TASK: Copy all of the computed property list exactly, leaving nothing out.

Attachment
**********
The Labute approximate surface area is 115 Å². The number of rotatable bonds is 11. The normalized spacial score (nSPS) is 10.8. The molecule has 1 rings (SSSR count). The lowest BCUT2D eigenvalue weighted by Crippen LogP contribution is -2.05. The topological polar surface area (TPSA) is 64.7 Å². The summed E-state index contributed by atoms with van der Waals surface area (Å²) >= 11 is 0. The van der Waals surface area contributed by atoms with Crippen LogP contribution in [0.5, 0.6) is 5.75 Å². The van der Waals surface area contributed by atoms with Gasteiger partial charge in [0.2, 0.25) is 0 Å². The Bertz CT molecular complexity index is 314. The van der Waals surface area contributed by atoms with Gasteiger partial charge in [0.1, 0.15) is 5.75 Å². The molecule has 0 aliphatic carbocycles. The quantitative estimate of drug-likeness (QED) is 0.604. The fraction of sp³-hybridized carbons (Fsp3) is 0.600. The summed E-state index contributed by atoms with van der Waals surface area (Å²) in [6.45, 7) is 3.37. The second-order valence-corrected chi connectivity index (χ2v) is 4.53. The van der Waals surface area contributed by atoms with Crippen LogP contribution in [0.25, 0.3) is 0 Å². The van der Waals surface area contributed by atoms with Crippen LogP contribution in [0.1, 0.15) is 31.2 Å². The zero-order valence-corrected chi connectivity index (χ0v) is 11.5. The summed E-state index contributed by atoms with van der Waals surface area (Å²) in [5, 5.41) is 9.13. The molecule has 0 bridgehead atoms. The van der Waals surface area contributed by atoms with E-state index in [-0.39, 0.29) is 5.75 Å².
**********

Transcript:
The Labute approximate surface area is 115 Å². The number of rotatable bonds is 11. The normalized spacial score (nSPS) is 10.8. The molecule has 1 rings (SSSR count). The lowest BCUT2D eigenvalue weighted by Crippen LogP contribution is -2.05. The topological polar surface area (TPSA) is 64.7 Å². The summed E-state index contributed by atoms with van der Waals surface area (Å²) >= 11 is 0. The van der Waals surface area contributed by atoms with Crippen LogP contribution in [0.5, 0.6) is 5.75 Å². The van der Waals surface area contributed by atoms with Gasteiger partial charge in [0.2, 0.25) is 0 Å². The Bertz CT molecular complexity index is 314. The van der Waals surface area contributed by atoms with Gasteiger partial charge in [0.1, 0.15) is 5.75 Å². The molecule has 0 aliphatic carbocycles. The quantitative estimate of drug-likeness (QED) is 0.604. The fraction of sp³-hybridized carbons (Fsp3) is 0.600. The summed E-state index contributed by atoms with van der Waals surface area (Å²) in [6.45, 7) is 3.37. The second-order valence-corrected chi connectivity index (χ2v) is 4.53. The van der Waals surface area contributed by atoms with Crippen LogP contribution in [0.25, 0.3) is 0 Å². The van der Waals surface area contributed by atoms with Crippen LogP contribution in [0.1, 0.15) is 31.2 Å². The zero-order valence-corrected chi connectivity index (χ0v) is 11.5. The summed E-state index contributed by atoms with van der Waals surface area (Å²) in [5, 5.41) is 9.13. The molecule has 0 bridgehead atoms. The van der Waals surface area contributed by atoms with E-state index in [-0.39, 0.29) is 5.75 Å².